and 150 Civil War veterans are buried.

Tours of the 18th century burial ground include the reading of stories of veterans
dating back to the French and Indian War and the American Revolution.

by Thomas Dimopoulos
published in The Saratogian, May 13, 2005.

Wednesday, October 26, 2005

Cultural Icons: Dead and Buried, but Where ?

Tennessee’s got Elvis. Washington state is where guitar god Jimi Hendrix is buried.
And exactly where Screaming Jay Hawkins has gone is anybody’s guess.

The High Priest of Voodoo Jive, best known for his creepy Halloween anthem
‘I Put a Spell on You,’ passed away in 2000. During a long musical career featuring
eerie stage performances with voodoo props, Hawkins proclaimed:
‘When I go, I don’t want to be buried. I’ve been in too many damn coffins already.’

Three years later, fans are wondering just where Hawkins ended up.

So where are some of the late cultural icons buried?

Some simply went home. Jack Kerouac is buried in Lowell, Mass.; James Dean
rests in Fairmont, Ind.; and Buddy Holly is buried in Lubbock, Texas.
Former Doors singer Jim Morrison chose picturesque Paris to spend eternity.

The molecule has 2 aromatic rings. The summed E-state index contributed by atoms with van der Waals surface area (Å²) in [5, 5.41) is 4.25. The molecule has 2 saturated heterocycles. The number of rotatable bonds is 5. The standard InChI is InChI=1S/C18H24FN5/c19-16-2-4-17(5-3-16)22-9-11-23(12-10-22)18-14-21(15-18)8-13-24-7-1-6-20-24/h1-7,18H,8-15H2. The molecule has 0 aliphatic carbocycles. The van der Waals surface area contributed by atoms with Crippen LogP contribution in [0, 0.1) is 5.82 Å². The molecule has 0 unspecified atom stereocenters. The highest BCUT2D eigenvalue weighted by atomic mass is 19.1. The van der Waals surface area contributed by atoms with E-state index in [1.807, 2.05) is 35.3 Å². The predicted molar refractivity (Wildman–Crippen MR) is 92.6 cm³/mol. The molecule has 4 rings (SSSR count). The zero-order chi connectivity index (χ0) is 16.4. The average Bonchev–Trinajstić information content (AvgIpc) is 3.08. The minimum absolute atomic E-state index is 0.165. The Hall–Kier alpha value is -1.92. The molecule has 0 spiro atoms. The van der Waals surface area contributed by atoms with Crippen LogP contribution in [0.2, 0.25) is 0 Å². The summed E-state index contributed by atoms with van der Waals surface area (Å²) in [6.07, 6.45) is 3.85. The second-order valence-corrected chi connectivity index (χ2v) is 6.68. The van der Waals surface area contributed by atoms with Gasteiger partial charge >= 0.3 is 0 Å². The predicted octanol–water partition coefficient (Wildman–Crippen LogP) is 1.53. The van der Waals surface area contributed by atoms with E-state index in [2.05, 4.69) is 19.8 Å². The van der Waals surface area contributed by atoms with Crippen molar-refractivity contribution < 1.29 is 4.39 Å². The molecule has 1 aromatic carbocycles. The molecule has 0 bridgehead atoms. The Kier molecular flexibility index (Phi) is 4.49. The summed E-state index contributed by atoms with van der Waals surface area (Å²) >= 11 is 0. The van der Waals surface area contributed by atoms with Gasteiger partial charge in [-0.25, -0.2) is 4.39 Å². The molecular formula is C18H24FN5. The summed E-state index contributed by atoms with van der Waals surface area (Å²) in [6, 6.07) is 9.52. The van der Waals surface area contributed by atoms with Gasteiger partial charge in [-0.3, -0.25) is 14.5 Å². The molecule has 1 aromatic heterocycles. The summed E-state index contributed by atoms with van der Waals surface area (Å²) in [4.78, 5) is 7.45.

Halfway across the globe, Moscow’s Novodevichy Cemetery holds the remains of Russian Premier Nikita Khruschev, composer Sergei Prokofiev and writer Anton Chekhov.

Back in North America, a pair of Hollywood-area cemeteries hold the best-known stars of all.

Interred at Westwood Village Memorial Park, Janis Joplin and Roy Orbison share
the grounds with Frank Zappa and Peggy Lee. Walter Matthau is also there,
reunited with Jack Lemmon on acreage that also includes burial sites of Dean Martin
and ‘Pink Flamingos’ and ‘Polyester’ star Edith Massey.

Sammy Davis Jr. is interred across town at Forest Lawn Memorial Park in the Hollywood Hills, along with Humphrey Bogart, George Burns, Nat King Cole and the former ‘IT Girl,’ Clara Bow.

Allman brother Duane and Allman’s bass player Berry Oakley are both buried in Macon, Ga.

Former New York Dolls guitarist Johnny Thunders is interred alongside longtime drummer accomplice Jerry Nolan at St. Mary’s Cemetery in Queens.

If politics make for strange bedfellows, consider the interments in Los Angeles’
Inglewood Park Cemetery.

Jazz legends Chet Baker and Ella Fitzgerald, burlesque queen Gypsy Rose Lee,
actor Cesar Romero - best known for his role as The Joker on ‘Batman,’ and one-time
boxing champion Sugar Ray Robinson are all at rest there.

Among the ashes scattered at sea are those of singer Maria Callas and comedian Bud Abbott, writer Lester Bangs and composer John Cage.

A little closer to home, Rod Serling of ‘Twilight Zone’ fame is interred in Interlaken. Leonard Bernstein shares Brooklyn’s Green-Wood Cemetery with infamous New Yorker ‘Boss’ Tweed.

Woodlawn Cemetery in the Bronx is the burial site of writers Herman Melville
and Damon Runyon. Jazzmen Miles Davis, Lionel Hampton and Duke Ellington are also at Woodlawn.

A few miles southeast, John Coltrane and Count Basie are at rest at Pinelawn Memorial Park
on Long Island.